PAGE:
At last we have gotten to the zircon! This last step requires mad-scientist lab gear and some heavy liquids. They’re called heavy liquids because they are relatively dense- and this is what we are using for the final type of separation to get to the teeny tiny zircon. Zircon is a dense mineral (about 4.6 g/cm3) and will sink to the bottom of the slightly less dense heavy liquid, methylene iodine (3.3 g/cm3), while the majority of the other grains will float. (For reference, water has a density of 1 g/cm3).
Did I mention that methylene iodine (MEI) is a carcinogen? That’s why I get to wear this lovely getup (see below).
Like I mentioned above, we are trying to get to the zircon by separating the material based on density. For that we use a seperatory funnel in which we mix up some of the grains in the methylene iodine. The dense stuff sinks and the less dense grains float, leaving a nice boundary between the two. The funnel has a stopper that releases the bottom portion of the liquid including the zircon into one funnel. The rest of the liquid and floating material is collected in a different beaker and we have a separated sample!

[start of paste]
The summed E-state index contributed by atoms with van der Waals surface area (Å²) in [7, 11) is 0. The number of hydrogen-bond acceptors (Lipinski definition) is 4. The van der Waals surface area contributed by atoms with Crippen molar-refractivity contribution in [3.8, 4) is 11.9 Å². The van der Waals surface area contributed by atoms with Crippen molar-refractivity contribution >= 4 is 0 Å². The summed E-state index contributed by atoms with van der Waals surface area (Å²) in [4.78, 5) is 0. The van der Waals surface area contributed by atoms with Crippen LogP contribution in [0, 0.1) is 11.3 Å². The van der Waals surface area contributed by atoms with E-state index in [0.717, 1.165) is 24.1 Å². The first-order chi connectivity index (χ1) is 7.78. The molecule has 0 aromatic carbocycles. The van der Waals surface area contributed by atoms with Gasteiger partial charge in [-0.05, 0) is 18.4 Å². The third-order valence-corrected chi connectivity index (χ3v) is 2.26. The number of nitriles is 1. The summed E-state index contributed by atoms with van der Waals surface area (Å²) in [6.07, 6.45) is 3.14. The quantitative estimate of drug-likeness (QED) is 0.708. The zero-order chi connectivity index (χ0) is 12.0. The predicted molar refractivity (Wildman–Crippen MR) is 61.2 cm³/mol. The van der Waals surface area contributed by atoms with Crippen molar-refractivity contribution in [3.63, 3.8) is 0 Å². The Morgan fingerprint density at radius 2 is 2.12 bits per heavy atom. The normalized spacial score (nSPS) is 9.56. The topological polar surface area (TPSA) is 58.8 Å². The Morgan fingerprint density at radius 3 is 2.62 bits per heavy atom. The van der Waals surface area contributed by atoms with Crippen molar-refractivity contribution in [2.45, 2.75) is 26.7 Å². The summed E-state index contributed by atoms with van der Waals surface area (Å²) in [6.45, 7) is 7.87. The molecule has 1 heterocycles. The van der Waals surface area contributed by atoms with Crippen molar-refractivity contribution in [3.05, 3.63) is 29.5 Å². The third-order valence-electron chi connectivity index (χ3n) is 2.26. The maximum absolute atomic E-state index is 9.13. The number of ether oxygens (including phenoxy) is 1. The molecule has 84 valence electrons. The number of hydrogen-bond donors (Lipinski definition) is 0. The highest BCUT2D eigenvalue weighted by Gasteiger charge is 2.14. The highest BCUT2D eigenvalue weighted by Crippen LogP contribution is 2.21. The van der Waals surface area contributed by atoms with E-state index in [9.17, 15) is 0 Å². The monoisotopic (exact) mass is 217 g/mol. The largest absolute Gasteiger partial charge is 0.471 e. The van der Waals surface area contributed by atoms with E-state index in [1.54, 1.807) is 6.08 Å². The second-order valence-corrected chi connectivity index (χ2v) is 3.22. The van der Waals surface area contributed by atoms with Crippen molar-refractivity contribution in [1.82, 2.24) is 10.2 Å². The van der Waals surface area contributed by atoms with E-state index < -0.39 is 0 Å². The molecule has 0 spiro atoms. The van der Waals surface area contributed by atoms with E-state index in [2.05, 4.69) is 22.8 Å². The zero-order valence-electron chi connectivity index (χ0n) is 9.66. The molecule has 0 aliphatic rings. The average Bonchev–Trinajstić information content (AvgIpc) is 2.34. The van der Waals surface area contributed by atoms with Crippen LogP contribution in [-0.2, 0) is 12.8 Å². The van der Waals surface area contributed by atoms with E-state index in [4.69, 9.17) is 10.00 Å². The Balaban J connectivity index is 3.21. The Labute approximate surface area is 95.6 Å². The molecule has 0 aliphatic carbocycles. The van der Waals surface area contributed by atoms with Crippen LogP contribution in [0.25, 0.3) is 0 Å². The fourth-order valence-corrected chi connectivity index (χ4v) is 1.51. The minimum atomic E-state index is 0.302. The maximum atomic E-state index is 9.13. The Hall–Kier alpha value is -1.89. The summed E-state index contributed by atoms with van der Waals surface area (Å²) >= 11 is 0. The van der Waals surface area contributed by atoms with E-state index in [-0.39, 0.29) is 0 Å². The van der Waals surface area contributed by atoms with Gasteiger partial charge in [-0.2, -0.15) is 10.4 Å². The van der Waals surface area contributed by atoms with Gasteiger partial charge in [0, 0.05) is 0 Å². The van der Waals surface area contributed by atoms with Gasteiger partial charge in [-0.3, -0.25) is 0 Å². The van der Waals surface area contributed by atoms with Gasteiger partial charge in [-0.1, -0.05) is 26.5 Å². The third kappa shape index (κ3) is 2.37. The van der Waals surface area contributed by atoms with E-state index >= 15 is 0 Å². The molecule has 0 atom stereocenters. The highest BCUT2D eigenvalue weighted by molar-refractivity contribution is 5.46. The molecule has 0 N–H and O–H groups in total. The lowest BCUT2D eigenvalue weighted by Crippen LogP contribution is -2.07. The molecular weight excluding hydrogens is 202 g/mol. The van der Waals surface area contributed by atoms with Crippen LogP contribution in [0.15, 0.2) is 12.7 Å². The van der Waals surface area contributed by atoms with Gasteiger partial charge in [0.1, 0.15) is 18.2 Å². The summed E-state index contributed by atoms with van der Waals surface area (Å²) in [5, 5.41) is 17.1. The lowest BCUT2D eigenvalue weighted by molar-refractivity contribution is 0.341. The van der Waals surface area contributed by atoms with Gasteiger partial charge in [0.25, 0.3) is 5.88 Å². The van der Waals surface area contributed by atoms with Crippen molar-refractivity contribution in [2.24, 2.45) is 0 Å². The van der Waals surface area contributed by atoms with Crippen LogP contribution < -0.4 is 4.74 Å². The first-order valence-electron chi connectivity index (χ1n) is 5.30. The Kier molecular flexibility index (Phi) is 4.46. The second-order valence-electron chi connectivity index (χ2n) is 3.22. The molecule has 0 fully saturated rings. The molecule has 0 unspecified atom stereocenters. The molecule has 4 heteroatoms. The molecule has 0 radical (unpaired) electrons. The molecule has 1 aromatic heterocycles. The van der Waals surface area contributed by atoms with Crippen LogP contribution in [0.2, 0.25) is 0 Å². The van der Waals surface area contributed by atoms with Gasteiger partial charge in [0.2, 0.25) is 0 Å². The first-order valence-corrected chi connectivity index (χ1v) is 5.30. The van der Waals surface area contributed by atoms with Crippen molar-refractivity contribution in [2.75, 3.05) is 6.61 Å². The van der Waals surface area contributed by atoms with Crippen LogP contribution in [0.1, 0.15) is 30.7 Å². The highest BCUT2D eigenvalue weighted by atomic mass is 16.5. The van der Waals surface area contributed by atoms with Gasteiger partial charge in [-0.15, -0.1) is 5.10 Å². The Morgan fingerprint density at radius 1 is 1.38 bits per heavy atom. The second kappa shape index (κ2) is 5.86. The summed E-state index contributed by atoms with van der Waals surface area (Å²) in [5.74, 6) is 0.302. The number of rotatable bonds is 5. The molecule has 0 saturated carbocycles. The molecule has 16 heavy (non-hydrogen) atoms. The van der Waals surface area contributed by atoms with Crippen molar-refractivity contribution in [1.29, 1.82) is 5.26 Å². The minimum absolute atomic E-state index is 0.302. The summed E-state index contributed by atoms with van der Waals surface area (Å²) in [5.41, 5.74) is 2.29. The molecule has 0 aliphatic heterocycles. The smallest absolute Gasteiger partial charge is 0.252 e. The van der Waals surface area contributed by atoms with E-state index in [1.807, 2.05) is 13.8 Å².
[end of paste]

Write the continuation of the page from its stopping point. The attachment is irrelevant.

A peak into the fume hood where this process takes place. The seperatory funnel full of MEI sits suspended above the beaker that will collect the dense zircon. What’s all the newspaper for? There’s zircon drying under there.
Once dried, we pop the funnel paper with the nearly invisible zircon under a microscope to double check that we have enough good zircon grains. And so far all the samples have produced lots of the tiny crystals!
Next time- maybe a look at the zircon under the microscope.